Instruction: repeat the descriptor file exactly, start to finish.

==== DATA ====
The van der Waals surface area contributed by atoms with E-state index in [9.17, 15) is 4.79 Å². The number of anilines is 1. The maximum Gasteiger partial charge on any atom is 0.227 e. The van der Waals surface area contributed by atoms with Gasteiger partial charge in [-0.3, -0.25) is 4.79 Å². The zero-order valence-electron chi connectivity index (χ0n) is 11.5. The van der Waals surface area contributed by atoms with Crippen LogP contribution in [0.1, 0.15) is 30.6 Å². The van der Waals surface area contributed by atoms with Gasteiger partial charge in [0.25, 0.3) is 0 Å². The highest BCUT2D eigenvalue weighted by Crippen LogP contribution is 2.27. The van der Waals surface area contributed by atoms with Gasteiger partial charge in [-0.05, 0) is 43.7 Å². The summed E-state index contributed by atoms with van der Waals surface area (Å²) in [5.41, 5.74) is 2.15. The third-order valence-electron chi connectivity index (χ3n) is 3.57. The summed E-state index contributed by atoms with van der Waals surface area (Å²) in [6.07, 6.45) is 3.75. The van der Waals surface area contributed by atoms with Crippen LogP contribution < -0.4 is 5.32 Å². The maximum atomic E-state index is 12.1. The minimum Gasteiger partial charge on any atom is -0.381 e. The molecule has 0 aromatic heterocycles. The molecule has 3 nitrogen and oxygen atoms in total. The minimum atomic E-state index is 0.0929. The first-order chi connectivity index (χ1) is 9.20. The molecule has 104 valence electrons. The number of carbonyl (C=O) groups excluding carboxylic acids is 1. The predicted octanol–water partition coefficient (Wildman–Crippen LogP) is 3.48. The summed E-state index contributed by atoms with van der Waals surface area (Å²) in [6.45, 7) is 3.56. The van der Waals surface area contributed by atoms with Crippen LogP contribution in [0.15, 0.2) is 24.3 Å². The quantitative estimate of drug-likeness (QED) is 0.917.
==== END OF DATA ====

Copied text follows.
The van der Waals surface area contributed by atoms with E-state index in [9.17, 15) is 4.79 Å². The number of anilines is 1. The maximum Gasteiger partial charge on any atom is 0.227 e. The van der Waals surface area contributed by atoms with Gasteiger partial charge in [-0.3, -0.25) is 4.79 Å². The zero-order valence-electron chi connectivity index (χ0n) is 11.5. The van der Waals surface area contributed by atoms with Crippen LogP contribution in [0.1, 0.15) is 30.6 Å². The van der Waals surface area contributed by atoms with Gasteiger partial charge in [0.25, 0.3) is 0 Å². The highest BCUT2D eigenvalue weighted by Crippen LogP contribution is 2.27. The van der Waals surface area contributed by atoms with Gasteiger partial charge in [-0.05, 0) is 43.7 Å². The summed E-state index contributed by atoms with van der Waals surface area (Å²) in [5.41, 5.74) is 2.15. The third-order valence-electron chi connectivity index (χ3n) is 3.57. The summed E-state index contributed by atoms with van der Waals surface area (Å²) in [6.07, 6.45) is 3.75. The van der Waals surface area contributed by atoms with Crippen LogP contribution < -0.4 is 5.32 Å². The maximum atomic E-state index is 12.1. The minimum Gasteiger partial charge on any atom is -0.381 e. The molecule has 0 aromatic heterocycles. The molecule has 3 nitrogen and oxygen atoms in total. The minimum atomic E-state index is 0.0929. The first-order chi connectivity index (χ1) is 9.20. The molecule has 104 valence electrons. The number of carbonyl (C=O) groups excluding carboxylic acids is 1. The predicted octanol–water partition coefficient (Wildman–Crippen LogP) is 3.48. The summed E-state index contributed by atoms with van der Waals surface area (Å²) in [6.45, 7) is 3.56. The van der Waals surface area contributed by atoms with Crippen LogP contribution in [0.15, 0.2) is 24.3 Å². The quantitative estimate of drug-likeness (QED) is 0.917.